The majority of drivers refuse to believe texting while driving is dangerous. Yet, drivers who text are six times more likely to be involved in an automobile accident, according to the Society for Risk Analysis reports.
The study found that most people will not follow the law or have enough common sense to refrain from texting while driving. They concluded that “fear of missing out” and separation anxiety were the main reasons those surveyed continued to text and drive. In fact, 68% of people polled said they needed a lot more convincing to believe it was dangerous at all.
While the actual risk for drivers depends on what is needed from them both physically and cognitively during an outward distraction, texting is not ever advisable. For example, the risk of an accident for those speaking on a cell phone increases by 2.2 times, while texting increases the risk by 6.1 times.
The participants in this particular study were drivers in Australia answering a questionnaire. Specifically, 447 drivers were asked about their perceived crash risk, driving comfort, and perceived likelihood of talking on a cellphone or texting while driving among other things.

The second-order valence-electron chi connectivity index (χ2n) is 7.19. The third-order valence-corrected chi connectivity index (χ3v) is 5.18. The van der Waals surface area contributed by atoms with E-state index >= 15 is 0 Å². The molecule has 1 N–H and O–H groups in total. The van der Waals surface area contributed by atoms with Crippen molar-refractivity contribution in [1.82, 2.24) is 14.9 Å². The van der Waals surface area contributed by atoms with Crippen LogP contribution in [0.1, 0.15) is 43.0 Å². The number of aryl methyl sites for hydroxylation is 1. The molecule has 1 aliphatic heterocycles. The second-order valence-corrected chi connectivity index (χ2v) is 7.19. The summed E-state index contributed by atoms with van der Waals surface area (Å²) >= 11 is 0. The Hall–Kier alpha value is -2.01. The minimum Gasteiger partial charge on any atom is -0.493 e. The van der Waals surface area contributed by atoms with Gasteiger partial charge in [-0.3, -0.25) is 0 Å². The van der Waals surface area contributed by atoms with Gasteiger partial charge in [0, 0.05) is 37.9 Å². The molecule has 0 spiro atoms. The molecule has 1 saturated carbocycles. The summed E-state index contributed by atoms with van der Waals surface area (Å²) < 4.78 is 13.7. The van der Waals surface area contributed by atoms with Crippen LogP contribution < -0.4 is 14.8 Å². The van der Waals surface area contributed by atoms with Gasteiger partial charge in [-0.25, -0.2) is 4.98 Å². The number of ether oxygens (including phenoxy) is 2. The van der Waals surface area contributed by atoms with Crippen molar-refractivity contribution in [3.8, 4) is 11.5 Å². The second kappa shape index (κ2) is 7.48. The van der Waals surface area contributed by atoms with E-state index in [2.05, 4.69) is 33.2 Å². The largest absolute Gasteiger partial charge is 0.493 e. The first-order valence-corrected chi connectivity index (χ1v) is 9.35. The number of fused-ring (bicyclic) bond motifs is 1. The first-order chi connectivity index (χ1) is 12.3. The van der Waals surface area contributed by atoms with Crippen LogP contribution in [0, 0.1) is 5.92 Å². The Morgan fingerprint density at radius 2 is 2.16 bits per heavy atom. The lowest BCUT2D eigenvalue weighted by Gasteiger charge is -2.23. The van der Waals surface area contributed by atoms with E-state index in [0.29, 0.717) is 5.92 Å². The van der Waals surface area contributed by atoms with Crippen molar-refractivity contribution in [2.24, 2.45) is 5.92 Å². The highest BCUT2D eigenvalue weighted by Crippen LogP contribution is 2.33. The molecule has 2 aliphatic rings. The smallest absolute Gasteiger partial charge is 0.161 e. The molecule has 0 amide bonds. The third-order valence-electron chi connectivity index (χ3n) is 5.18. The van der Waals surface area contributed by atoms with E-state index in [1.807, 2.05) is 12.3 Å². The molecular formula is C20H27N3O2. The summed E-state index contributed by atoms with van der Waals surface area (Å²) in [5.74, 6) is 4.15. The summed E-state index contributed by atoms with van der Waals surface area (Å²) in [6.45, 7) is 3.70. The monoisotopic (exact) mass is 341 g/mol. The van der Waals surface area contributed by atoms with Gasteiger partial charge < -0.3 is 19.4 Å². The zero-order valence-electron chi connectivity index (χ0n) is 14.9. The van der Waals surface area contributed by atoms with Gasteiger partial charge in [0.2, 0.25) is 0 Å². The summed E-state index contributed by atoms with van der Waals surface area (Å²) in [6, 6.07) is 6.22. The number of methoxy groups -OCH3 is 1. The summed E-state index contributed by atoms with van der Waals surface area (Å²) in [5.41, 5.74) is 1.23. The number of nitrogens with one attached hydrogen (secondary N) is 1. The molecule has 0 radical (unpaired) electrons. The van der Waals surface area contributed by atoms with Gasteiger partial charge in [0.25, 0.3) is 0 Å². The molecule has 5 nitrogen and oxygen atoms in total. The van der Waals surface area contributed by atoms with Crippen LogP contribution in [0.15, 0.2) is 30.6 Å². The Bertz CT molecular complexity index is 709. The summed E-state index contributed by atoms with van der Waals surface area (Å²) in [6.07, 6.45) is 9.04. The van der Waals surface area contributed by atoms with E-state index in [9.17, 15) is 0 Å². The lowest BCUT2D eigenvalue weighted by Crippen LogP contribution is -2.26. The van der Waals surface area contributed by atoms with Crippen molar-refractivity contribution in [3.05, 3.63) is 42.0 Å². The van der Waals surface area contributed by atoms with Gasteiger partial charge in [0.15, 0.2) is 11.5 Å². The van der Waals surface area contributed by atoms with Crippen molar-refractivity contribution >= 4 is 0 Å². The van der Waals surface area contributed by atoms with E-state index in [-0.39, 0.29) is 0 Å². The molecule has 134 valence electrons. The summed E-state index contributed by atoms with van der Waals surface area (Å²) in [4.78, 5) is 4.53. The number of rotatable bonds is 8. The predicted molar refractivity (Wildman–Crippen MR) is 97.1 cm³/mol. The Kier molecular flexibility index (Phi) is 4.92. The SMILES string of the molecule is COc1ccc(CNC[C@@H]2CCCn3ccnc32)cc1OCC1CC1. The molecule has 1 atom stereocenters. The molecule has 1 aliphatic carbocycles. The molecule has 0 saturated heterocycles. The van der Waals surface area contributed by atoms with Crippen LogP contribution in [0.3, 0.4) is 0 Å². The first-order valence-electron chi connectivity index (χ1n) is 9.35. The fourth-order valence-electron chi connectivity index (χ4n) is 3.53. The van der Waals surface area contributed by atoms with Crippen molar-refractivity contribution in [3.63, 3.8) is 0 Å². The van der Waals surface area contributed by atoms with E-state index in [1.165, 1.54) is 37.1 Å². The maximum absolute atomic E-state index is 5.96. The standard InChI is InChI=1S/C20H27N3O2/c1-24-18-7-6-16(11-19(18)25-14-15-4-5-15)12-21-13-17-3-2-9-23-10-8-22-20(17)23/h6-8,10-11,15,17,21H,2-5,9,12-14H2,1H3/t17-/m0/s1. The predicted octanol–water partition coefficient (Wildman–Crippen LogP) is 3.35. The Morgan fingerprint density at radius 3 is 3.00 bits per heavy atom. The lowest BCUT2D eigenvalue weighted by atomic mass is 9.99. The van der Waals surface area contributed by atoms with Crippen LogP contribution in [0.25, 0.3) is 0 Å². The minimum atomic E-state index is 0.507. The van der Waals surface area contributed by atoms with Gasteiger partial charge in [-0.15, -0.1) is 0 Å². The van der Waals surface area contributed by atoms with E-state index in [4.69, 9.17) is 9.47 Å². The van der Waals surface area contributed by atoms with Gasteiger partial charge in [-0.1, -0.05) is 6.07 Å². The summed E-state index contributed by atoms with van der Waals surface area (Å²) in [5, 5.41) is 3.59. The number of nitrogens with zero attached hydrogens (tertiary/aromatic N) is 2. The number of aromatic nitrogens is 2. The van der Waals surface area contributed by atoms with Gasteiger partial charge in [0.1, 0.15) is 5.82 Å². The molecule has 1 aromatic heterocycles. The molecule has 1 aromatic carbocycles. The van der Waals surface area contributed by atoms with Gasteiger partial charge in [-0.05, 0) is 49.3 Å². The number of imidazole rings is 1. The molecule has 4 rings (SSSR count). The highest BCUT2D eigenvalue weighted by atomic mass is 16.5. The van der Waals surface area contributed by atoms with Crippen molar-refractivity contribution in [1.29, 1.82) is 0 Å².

The conclusion proved that newer drivers participated more in distracted driving, while women in general were more likely to talk on the phone rather than text.
According to the study’s press release, some individuals developed “strategies to cope with environmental factors, while maintaining a high level of performance.” These drivers apparently knew to refrain from using their phones during traffic or while driving on roads with less than ideal driving conditions.
But for the vast majority who needed convincing, the presence of law enforcement and heavy traffic conditions seemed to effectively deter them from phone usage.
Not surprisingly, the recommendations made in the press release were in support of high-visibility police enforcement programs to combat cellphone use for all drivers.